My Literature and Place class took a field trip here because understanding the history and importance of the tube to London was essential for some of the stories we read, such as Charles Higson’s “The Red Line.” I recommend it if you’re in the mood for a sad read where so many bad things could have been avoided if people thought differently. The way the Underground was marketed highly played into an essay I wrote about it, hence the many photos I took of the ad posters.

Harry Beck’s iconic Tube map makes for some creative interpretations. On the left is a version made from ‘tubes’ of paint. Clever, eh? There’s also a Lego and flower version featured on this blog. The possibilities are endless. I’d put up this map in my apartment.

And because I reviewed The Great Gatsby a few weeks ago and liked it, I’ll leave you with a Gatsby-inspired tube station makeover, courtesy of @LovelysVintage:

If only all tube stations looked this good all of the time!

What I Missed While Running Around Trying Not to Miss Things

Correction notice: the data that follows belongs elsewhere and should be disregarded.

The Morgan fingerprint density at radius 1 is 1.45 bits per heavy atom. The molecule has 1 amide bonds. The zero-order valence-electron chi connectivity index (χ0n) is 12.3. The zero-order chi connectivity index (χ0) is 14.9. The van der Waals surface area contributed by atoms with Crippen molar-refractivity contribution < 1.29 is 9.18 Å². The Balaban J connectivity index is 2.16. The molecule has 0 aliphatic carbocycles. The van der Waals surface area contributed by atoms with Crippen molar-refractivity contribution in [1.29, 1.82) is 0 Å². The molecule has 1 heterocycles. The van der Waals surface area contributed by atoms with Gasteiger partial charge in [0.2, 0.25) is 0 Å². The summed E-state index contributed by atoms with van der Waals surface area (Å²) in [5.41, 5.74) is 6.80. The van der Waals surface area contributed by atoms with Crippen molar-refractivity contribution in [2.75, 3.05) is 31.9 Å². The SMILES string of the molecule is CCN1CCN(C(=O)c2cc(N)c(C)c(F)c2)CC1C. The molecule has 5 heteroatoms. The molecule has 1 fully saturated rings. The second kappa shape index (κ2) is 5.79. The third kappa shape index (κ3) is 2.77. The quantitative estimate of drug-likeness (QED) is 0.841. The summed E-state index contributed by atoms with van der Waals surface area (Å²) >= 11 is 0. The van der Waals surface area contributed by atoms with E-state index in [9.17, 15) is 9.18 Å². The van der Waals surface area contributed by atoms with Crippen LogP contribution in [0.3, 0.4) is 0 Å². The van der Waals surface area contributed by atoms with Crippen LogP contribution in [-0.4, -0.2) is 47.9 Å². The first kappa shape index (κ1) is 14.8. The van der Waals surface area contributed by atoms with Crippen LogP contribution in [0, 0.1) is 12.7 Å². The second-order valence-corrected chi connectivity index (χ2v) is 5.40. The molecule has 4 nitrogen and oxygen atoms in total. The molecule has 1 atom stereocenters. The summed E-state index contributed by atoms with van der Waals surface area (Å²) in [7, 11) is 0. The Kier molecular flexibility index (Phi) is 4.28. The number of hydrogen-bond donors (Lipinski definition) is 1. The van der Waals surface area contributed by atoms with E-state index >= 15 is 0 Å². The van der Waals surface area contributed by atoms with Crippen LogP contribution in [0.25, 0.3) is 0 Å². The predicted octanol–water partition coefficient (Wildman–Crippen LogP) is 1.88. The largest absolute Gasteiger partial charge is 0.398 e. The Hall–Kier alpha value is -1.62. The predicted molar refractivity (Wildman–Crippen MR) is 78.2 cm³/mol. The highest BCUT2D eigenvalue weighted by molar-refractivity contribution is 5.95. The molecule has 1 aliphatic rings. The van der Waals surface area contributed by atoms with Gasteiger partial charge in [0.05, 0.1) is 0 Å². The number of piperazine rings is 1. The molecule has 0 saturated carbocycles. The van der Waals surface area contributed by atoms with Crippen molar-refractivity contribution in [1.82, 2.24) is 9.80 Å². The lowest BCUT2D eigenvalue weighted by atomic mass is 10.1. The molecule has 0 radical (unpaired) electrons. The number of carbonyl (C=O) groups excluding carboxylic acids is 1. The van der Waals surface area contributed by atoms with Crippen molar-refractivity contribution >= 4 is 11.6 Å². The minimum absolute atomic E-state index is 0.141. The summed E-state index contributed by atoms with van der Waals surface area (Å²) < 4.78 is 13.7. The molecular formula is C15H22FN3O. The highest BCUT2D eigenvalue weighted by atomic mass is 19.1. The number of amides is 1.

“I literally ran in and out of the British Museum.”

These were the words of a friend over lunchtime at Herstmonceux Castle.

Mondays were the days all the students rehashed their weekend excursions to London. With such a short study abroad program of only 6 weeks and many of us never having crossed the Atlantic before, our weekends were packed with sightseeing adventures in the country’s capital. And weekend trips to London here and there were definitely not enough to see everything this fabulous city has to offer.

British Museum in London (Photo from Wikipedia)

Hence my friend’s comment, which I laughed at because it sounds silly to run in and out of a museum that one could easily spend a full day in, and yet totally understandable because sometimes it’s easier to step in and step out of a place just to say you’ve been there.

Turns out in her haste, she had missed the Rosetta Stone – the crucial text in deciphering ancient Egyptian hieroglyphs and the most visited object in the British Museum. I guess it’s easy to miss what you don’t know is there.

The Rosetta Stone behind glass

“I’ll need to go back now,” she concluded.

I chuckle at this story but I have my own Rosetta Stone that I need to go back for in the British Museum. Except it’s not the Rosetta Stone – it’s something much less easy to miss and therefore that much more embarrassing – the Reading Room.

I even snapped a photo of the outside!

The Reading Room in the Great Court. Kind of invites you in with that stairway . . . (Photo from Wikipedia)